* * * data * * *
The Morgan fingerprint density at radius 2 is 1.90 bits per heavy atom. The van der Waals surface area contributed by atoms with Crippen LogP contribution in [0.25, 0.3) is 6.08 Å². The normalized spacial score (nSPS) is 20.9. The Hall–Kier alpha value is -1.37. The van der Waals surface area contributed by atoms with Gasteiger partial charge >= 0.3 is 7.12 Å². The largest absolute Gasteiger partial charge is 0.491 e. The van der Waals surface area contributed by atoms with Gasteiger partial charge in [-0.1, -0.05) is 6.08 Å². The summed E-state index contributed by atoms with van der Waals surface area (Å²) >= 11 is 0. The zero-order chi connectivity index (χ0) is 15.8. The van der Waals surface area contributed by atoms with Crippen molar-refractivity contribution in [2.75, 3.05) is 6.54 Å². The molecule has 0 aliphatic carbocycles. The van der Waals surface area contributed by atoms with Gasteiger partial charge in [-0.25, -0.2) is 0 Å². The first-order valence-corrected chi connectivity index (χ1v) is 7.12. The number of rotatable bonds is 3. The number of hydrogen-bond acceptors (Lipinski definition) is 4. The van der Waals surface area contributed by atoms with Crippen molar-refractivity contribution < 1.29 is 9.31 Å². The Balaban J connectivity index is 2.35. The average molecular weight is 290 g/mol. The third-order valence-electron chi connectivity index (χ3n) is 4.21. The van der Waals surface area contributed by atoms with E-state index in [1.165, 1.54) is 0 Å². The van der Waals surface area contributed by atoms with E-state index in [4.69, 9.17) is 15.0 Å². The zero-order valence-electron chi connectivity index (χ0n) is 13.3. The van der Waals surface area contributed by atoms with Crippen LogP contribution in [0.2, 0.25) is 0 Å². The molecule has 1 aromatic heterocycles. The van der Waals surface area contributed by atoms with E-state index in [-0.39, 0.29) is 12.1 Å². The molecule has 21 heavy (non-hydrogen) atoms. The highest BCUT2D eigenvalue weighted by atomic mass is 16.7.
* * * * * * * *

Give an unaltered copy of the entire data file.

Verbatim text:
The Morgan fingerprint density at radius 2 is 1.90 bits per heavy atom. The van der Waals surface area contributed by atoms with Crippen LogP contribution in [0.25, 0.3) is 6.08 Å². The normalized spacial score (nSPS) is 20.9. The Hall–Kier alpha value is -1.37. The van der Waals surface area contributed by atoms with Gasteiger partial charge >= 0.3 is 7.12 Å². The largest absolute Gasteiger partial charge is 0.491 e. The van der Waals surface area contributed by atoms with Gasteiger partial charge in [-0.1, -0.05) is 6.08 Å². The summed E-state index contributed by atoms with van der Waals surface area (Å²) >= 11 is 0. The zero-order chi connectivity index (χ0) is 15.8. The van der Waals surface area contributed by atoms with Crippen molar-refractivity contribution in [2.75, 3.05) is 6.54 Å². The molecule has 0 aliphatic carbocycles. The van der Waals surface area contributed by atoms with Gasteiger partial charge in [-0.25, -0.2) is 0 Å². The first-order valence-corrected chi connectivity index (χ1v) is 7.12. The number of rotatable bonds is 3. The number of hydrogen-bond acceptors (Lipinski definition) is 4. The van der Waals surface area contributed by atoms with Crippen molar-refractivity contribution < 1.29 is 9.31 Å². The Balaban J connectivity index is 2.35. The average molecular weight is 290 g/mol. The third-order valence-electron chi connectivity index (χ3n) is 4.21. The van der Waals surface area contributed by atoms with E-state index in [1.165, 1.54) is 0 Å². The van der Waals surface area contributed by atoms with E-state index in [4.69, 9.17) is 15.0 Å². The zero-order valence-electron chi connectivity index (χ0n) is 13.3. The van der Waals surface area contributed by atoms with Crippen LogP contribution in [0.2, 0.25) is 0 Å². The molecule has 1 aromatic heterocycles. The van der Waals surface area contributed by atoms with E-state index in [-0.39, 0.29) is 12.1 Å². The molecule has 21 heavy (non-hydrogen) atoms. The highest BCUT2D eigenvalue weighted by atomic mass is 16.7.